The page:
**MISTAKE!**It is not correct to say $\displaystyle{ \lim_{x \to 1} \frac{x^2 – 1}{x-1} = \frac{0}{0} }$ and therefore the limit is undefined. Even worse would be to cancel the zeroes and say the limit equals one.

Any time you get $\frac{0}{0}$ for a limit, it is a BIG WARNING SIGN that says YOU HAVE MORE WORK TO DO! In this case, $$ \lim_{x \to 1} \frac{x^2 – 1}{x-1} = \lim_{x \to 1} \frac{(x+1)(x-1)}{x-1} = \lim_{x \to 1} x + 1 = 2. $$ - $ \sin{2x}/x = \sin{2} $.
**MISTAKE!**You can only cancel terms in the numerator and denominator of a fraction if they are not inside anything else and are just multiplying the rest of the numerator and denominator. The function $\sin 2x$ is NOT $\sin{2}$ multiplied by $x$. If the fraction had been written as $$ \frac{\sin{(2x)}}{x} $$ it would be harder to make such an error.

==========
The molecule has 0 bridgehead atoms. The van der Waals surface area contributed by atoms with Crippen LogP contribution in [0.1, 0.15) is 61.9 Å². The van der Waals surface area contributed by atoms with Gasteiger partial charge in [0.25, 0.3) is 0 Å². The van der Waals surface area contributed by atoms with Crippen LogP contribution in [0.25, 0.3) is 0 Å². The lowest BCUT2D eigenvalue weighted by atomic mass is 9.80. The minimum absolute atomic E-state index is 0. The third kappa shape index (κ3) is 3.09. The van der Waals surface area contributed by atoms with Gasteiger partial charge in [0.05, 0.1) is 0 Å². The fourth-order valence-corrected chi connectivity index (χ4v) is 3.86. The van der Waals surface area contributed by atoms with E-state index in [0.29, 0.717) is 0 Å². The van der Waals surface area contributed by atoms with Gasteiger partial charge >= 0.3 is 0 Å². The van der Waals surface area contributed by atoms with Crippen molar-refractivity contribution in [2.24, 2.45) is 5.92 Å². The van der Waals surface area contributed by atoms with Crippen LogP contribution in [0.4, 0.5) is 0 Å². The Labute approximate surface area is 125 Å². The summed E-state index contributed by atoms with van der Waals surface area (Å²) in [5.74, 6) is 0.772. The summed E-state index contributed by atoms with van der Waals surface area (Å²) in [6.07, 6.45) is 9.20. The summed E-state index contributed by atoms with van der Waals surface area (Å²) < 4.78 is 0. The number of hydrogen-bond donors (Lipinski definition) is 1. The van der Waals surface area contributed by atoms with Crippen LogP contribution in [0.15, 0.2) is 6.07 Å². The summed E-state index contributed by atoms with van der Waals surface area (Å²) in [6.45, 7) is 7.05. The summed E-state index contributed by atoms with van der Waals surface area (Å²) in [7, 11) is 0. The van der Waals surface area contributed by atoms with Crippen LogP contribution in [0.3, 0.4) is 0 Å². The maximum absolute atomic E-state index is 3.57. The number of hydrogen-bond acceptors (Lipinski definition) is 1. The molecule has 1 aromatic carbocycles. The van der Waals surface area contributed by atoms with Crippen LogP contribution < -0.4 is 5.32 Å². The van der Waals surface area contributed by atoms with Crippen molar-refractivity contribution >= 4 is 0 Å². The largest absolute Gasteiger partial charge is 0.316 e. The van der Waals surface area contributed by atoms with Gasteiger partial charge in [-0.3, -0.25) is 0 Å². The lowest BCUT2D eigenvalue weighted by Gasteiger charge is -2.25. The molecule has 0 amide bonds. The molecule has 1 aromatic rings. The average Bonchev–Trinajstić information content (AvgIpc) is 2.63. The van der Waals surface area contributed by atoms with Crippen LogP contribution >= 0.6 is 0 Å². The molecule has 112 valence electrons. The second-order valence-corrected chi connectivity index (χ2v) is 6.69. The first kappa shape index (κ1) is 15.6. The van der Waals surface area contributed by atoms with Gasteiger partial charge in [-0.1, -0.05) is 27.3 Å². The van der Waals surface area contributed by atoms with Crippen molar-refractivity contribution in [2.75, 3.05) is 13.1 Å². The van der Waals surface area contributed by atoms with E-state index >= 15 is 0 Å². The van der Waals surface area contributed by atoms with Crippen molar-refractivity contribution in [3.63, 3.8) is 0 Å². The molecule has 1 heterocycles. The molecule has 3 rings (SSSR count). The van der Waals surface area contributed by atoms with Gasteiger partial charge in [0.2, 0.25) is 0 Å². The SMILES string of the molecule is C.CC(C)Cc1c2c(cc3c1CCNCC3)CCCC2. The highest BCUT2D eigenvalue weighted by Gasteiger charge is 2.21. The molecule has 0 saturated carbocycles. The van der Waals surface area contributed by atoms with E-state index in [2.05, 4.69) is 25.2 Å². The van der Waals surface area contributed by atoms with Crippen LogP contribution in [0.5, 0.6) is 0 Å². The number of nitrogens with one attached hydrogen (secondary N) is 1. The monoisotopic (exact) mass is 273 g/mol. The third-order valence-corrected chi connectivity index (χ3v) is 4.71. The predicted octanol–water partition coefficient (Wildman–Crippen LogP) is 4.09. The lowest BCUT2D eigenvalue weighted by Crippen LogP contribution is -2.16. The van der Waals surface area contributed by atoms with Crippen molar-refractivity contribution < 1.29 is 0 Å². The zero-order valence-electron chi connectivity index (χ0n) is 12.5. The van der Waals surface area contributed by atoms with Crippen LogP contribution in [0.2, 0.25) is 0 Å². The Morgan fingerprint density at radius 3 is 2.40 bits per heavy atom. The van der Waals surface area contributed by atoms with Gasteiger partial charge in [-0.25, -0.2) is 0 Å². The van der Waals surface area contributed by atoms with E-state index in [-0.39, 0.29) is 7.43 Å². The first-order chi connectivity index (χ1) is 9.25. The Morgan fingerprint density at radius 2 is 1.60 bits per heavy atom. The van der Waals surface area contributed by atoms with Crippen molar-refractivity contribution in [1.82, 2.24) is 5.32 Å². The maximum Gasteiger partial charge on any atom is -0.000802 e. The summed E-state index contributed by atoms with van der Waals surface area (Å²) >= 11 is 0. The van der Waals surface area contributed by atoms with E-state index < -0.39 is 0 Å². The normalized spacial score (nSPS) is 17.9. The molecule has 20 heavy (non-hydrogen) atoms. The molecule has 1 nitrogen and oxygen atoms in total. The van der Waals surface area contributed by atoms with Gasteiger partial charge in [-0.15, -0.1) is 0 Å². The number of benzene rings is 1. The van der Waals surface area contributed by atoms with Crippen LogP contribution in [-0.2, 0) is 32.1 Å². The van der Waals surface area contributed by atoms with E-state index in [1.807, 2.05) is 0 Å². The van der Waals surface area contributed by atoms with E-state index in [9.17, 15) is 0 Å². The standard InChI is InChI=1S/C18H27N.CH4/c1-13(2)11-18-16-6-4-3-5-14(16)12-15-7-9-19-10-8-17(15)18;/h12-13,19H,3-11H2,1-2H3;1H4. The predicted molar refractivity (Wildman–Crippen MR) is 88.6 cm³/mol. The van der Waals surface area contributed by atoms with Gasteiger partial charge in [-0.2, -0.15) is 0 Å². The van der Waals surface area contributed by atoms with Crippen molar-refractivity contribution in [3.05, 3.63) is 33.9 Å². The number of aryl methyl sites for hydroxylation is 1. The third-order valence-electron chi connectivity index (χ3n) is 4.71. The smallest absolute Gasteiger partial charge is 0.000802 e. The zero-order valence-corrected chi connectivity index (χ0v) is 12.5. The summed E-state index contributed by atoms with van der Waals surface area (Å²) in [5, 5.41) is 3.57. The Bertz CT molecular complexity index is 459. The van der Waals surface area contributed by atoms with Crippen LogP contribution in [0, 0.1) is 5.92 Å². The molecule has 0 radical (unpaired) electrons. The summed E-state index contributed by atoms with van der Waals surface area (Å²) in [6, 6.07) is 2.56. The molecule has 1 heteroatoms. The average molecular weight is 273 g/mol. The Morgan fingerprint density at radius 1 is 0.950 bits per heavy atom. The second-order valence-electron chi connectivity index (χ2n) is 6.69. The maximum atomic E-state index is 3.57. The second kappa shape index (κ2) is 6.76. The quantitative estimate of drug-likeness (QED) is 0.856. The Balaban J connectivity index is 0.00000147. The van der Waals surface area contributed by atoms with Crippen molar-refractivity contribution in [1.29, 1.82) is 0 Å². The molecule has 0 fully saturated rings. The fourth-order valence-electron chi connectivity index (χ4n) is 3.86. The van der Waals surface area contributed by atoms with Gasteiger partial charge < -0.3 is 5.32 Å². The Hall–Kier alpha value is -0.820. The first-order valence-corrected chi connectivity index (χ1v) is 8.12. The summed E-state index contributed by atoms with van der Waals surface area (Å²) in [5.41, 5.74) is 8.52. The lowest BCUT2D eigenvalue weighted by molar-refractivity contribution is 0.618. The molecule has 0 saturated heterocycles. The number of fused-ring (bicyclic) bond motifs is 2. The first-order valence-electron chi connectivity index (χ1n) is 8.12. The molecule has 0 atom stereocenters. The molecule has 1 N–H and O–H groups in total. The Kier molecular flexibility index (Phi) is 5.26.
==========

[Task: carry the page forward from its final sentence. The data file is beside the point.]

- $ ax = bx $ therefore $ a = b $.
**MISTAKE!**This is a more subtle mistake. The cancellation is correct IF $x$ is not $0$. For example $2x = 3x$ forces $x = 0$. You cannot cancel the $x = 0$ and conclude that $2 = 3$. Not in this universe, anyway.

- $ \frac{d}{dx} \left[ 2^x \right] = x 2^{x-1} $.
**MISTAKE!**The correct answer is $ 2^x \ln{2} $. The power rule only applies if the base is a variable and the exponent is a constant, as in $x^3$.

- $ \frac{d}{dx} \left[ \sin{(x^2 + 1)} \right] = \cos{(2x)} $.
**MISTAKE!**This is a typical example of the kind of mistakes made when applying the chain rule. The correct answer is $$ \frac{d}{dx} \left[ \sin{(x^2 + 1)} \right] = \cos{(x^2 + 1)} \times 2x. $$